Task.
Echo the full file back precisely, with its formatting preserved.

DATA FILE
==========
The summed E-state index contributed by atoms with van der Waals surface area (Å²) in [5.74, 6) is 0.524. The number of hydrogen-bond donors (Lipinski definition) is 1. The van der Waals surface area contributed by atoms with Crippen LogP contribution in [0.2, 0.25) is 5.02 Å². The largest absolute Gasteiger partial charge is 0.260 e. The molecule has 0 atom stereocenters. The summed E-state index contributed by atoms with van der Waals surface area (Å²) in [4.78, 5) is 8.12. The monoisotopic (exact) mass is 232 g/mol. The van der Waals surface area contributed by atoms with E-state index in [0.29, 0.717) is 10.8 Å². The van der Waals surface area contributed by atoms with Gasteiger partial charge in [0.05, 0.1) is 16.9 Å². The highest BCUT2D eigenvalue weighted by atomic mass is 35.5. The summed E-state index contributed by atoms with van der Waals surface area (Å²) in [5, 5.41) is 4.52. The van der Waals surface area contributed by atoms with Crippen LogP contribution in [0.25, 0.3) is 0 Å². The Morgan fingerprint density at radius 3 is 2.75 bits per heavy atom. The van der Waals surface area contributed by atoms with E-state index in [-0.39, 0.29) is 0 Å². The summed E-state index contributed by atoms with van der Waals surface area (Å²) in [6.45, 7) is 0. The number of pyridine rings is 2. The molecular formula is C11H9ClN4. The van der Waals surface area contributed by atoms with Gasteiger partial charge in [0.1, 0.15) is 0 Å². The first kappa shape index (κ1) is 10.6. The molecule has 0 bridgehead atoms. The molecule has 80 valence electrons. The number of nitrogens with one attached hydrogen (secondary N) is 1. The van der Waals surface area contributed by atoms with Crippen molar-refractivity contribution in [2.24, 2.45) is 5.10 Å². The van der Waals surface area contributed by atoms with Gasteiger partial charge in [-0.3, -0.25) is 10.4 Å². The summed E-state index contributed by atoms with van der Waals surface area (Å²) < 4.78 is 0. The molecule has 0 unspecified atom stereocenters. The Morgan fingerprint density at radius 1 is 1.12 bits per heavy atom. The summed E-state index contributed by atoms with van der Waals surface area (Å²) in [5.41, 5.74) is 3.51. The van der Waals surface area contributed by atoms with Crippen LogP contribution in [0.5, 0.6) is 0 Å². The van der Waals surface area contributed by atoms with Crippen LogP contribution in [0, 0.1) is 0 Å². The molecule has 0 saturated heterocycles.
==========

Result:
The summed E-state index contributed by atoms with van der Waals surface area (Å²) in [5.74, 6) is 0.524. The number of hydrogen-bond donors (Lipinski definition) is 1. The van der Waals surface area contributed by atoms with Crippen LogP contribution in [0.2, 0.25) is 5.02 Å². The largest absolute Gasteiger partial charge is 0.260 e. The molecule has 0 atom stereocenters. The summed E-state index contributed by atoms with van der Waals surface area (Å²) in [4.78, 5) is 8.12. The monoisotopic (exact) mass is 232 g/mol. The van der Waals surface area contributed by atoms with E-state index in [0.29, 0.717) is 10.8 Å². The van der Waals surface area contributed by atoms with Gasteiger partial charge in [0.05, 0.1) is 16.9 Å². The highest BCUT2D eigenvalue weighted by atomic mass is 35.5. The summed E-state index contributed by atoms with van der Waals surface area (Å²) in [5, 5.41) is 4.52. The van der Waals surface area contributed by atoms with Crippen LogP contribution in [0.25, 0.3) is 0 Å². The Morgan fingerprint density at radius 3 is 2.75 bits per heavy atom. The van der Waals surface area contributed by atoms with E-state index in [-0.39, 0.29) is 0 Å². The summed E-state index contributed by atoms with van der Waals surface area (Å²) in [6.45, 7) is 0. The number of pyridine rings is 2. The molecular formula is C11H9ClN4. The van der Waals surface area contributed by atoms with Gasteiger partial charge in [0.1, 0.15) is 0 Å². The first kappa shape index (κ1) is 10.6. The molecule has 0 bridgehead atoms. The molecule has 80 valence electrons. The number of nitrogens with one attached hydrogen (secondary N) is 1. The van der Waals surface area contributed by atoms with Crippen molar-refractivity contribution in [2.24, 2.45) is 5.10 Å². The van der Waals surface area contributed by atoms with Gasteiger partial charge in [-0.3, -0.25) is 10.4 Å². The summed E-state index contributed by atoms with van der Waals surface area (Å²) < 4.78 is 0. The molecule has 0 unspecified atom stereocenters. The Morgan fingerprint density at radius 1 is 1.12 bits per heavy atom. The summed E-state index contributed by atoms with van der Waals surface area (Å²) in [5.41, 5.74) is 3.51. The van der Waals surface area contributed by atoms with Crippen LogP contribution in [0.5, 0.6) is 0 Å². The van der Waals surface area contributed by atoms with Crippen LogP contribution in [0, 0.1) is 0 Å². The molecule has 0 saturated heterocycles.